Twenty years of democracy and tourism celebrated at INDABA 2014
We are entering the next 20 years of democracy and freedom confident that the tourism economy’s fundamentals are in place – knowing that we are hedged against shifting markets through a balanced portfolio of domestic, regional and overseas long-haul arrivals from both mature and emerging economies. – Minister of Tourism Marthinus van Schalkwyk
In his opening address, Van Schalkwyk reflected on South Africa’s 20 years of democracy and freedom, as well as 20 years of tourism growth.
He welcomed his ministerial colleagues from all corners of Africa, with whom he met at the first-ever INDABA Ministerial Roundtable to discuss issues such as common travel facilitation and connectivity challenges.
‘What an exhilarating 20 years it has been for South Africa's tourism industry,’ he said.
'In 1994 international arrivals to South Africa, which included tourist arrivals, stood at just 3.6-million. During our two decades of democracy, these arrivals have grown by more than 300% to reach nearly 15-million last year, 9.6-million of which were tourist arrivals.’
He also pointed out that 20 years ago, South Africa had no purpose-built international convention centres, no world-class stadiums, no Tourism Business Council of South Africa, no National Tourism Sector Strategy, no South African National Convention Bureau, or Meetings Africa.
‘There was no robust grading criteria underwriting the quality of our offerings, of which the Tourism Grading Council of South Africa is custodian, no Lilizela Tourism Awards for excellence, nor facilitated skills development and training for thousands of young people,’ he said.
In 1994 South Africa's tourism budget was just R81-million, accounting for just 1.7% of GDP (R9-billion). There were just 230 000 direct jobs in the tourism sector.
Today the national government invests in excess of R1.6-billion in tourism every year, has a fully fledged tourism ministry and a tourism department. Tourism now accounts for R93-billion, or 3% of GDP, and offers 610 000 direct jobs in the sector. The 2014 Tourism Act also sees the elevation of the tourism sector’s legislative mandate and recognises tourism as one of six core economic drivers in the country’s New Growth Path.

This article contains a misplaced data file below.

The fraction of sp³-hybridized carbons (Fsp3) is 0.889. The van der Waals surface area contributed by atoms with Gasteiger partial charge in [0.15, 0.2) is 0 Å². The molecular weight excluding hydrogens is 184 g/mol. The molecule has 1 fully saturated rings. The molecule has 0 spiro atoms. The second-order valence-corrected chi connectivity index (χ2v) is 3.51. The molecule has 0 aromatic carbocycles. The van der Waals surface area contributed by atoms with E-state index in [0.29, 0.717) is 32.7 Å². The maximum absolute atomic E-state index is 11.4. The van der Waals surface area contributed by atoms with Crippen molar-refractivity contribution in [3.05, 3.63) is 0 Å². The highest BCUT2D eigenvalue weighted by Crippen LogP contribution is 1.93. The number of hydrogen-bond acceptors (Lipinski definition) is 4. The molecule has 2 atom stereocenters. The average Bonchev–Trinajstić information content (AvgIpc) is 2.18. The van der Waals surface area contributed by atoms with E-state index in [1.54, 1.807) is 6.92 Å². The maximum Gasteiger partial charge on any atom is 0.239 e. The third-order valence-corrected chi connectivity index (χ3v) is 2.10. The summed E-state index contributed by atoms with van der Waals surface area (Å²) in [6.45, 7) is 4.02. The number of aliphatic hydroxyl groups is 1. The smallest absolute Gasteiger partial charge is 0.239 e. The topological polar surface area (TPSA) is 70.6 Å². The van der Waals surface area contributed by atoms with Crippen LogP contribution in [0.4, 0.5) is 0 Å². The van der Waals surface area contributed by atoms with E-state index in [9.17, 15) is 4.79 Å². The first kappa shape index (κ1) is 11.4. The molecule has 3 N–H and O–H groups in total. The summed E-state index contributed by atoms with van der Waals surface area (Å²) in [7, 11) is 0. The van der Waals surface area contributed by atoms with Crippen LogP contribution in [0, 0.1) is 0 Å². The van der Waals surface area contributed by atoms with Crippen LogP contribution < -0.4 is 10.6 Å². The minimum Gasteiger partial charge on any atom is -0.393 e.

Van Schalkwyk highlighted the solid recovery of the accommodation sector from the oversupply of hotel rooms following the 2010 FIFA World Cup™. He said major hotel groups such as Sun International, City Lodge Hotel Group and Tsogo Sun all reported healthier occupancies, daily rates, revenues and headline earnings in the last financial year.
He commented on Marriott International’s purchase of the 116 hotels in the Protea Hotels portfolio, a R2-billion foreign investment in 79 hotels in South Africa and 37 elsewhere in Africa. ‘This represents a massive vote of confidence in what we have all achieved together in the tourism sector,’ he said.
Looking to the next 20 years of tourism, the minister said it would be hard to envisage how technology would evolve, how consumer preferences would change, or how the centre of gravity of South Africa’s tourism source markets would shift.
‘Many challenges remain, not least those of transformation and accelerated job creation. But we are entering the next 20 years of democracy and freedom confident that the tourism economy’s fundamentals are in place – knowing that we are hedged against shifting markets through a balanced portfolio of domestic, regional and overseas long-haul arrivals from both mature and emerging economies,’ he concluded.